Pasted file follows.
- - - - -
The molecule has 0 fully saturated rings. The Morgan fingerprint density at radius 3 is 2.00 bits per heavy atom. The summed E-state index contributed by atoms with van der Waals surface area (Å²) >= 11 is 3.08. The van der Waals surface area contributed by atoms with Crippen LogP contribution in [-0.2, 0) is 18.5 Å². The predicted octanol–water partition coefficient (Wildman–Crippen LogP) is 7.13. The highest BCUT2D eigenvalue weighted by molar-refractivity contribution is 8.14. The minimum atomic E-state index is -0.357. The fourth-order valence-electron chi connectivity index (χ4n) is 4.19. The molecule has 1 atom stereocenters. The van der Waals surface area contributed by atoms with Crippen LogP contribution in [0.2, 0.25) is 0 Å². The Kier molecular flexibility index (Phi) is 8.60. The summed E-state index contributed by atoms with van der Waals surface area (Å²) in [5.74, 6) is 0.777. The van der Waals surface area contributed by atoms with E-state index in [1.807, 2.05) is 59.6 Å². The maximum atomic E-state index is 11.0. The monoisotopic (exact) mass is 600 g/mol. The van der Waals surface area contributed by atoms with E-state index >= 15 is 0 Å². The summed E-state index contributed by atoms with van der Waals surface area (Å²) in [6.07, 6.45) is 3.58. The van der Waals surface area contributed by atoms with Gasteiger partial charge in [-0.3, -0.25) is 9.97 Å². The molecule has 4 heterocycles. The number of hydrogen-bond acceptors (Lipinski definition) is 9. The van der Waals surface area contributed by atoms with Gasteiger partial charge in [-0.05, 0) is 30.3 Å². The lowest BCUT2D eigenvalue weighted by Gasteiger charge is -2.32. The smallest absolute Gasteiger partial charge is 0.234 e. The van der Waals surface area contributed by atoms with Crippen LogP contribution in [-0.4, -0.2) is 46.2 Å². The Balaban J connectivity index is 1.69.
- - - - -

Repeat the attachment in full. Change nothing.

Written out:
The molecule has 0 fully saturated rings. The Morgan fingerprint density at radius 3 is 2.00 bits per heavy atom. The summed E-state index contributed by atoms with van der Waals surface area (Å²) >= 11 is 3.08. The van der Waals surface area contributed by atoms with Crippen LogP contribution in [-0.2, 0) is 18.5 Å². The predicted octanol–water partition coefficient (Wildman–Crippen LogP) is 7.13. The highest BCUT2D eigenvalue weighted by molar-refractivity contribution is 8.14. The minimum atomic E-state index is -0.357. The fourth-order valence-electron chi connectivity index (χ4n) is 4.19. The molecule has 1 atom stereocenters. The van der Waals surface area contributed by atoms with Crippen LogP contribution in [0.2, 0.25) is 0 Å². The Kier molecular flexibility index (Phi) is 8.60. The summed E-state index contributed by atoms with van der Waals surface area (Å²) in [5.74, 6) is 0.777. The van der Waals surface area contributed by atoms with E-state index in [1.807, 2.05) is 59.6 Å². The maximum atomic E-state index is 11.0. The monoisotopic (exact) mass is 600 g/mol. The van der Waals surface area contributed by atoms with E-state index >= 15 is 0 Å². The summed E-state index contributed by atoms with van der Waals surface area (Å²) in [6.07, 6.45) is 3.58. The van der Waals surface area contributed by atoms with Gasteiger partial charge in [-0.3, -0.25) is 9.97 Å². The molecule has 4 heterocycles. The number of hydrogen-bond acceptors (Lipinski definition) is 9. The van der Waals surface area contributed by atoms with Gasteiger partial charge in [-0.05, 0) is 30.3 Å². The lowest BCUT2D eigenvalue weighted by Gasteiger charge is -2.32. The smallest absolute Gasteiger partial charge is 0.234 e. The van der Waals surface area contributed by atoms with Crippen LogP contribution in [-0.4, -0.2) is 46.2 Å². The Balaban J connectivity index is 1.69.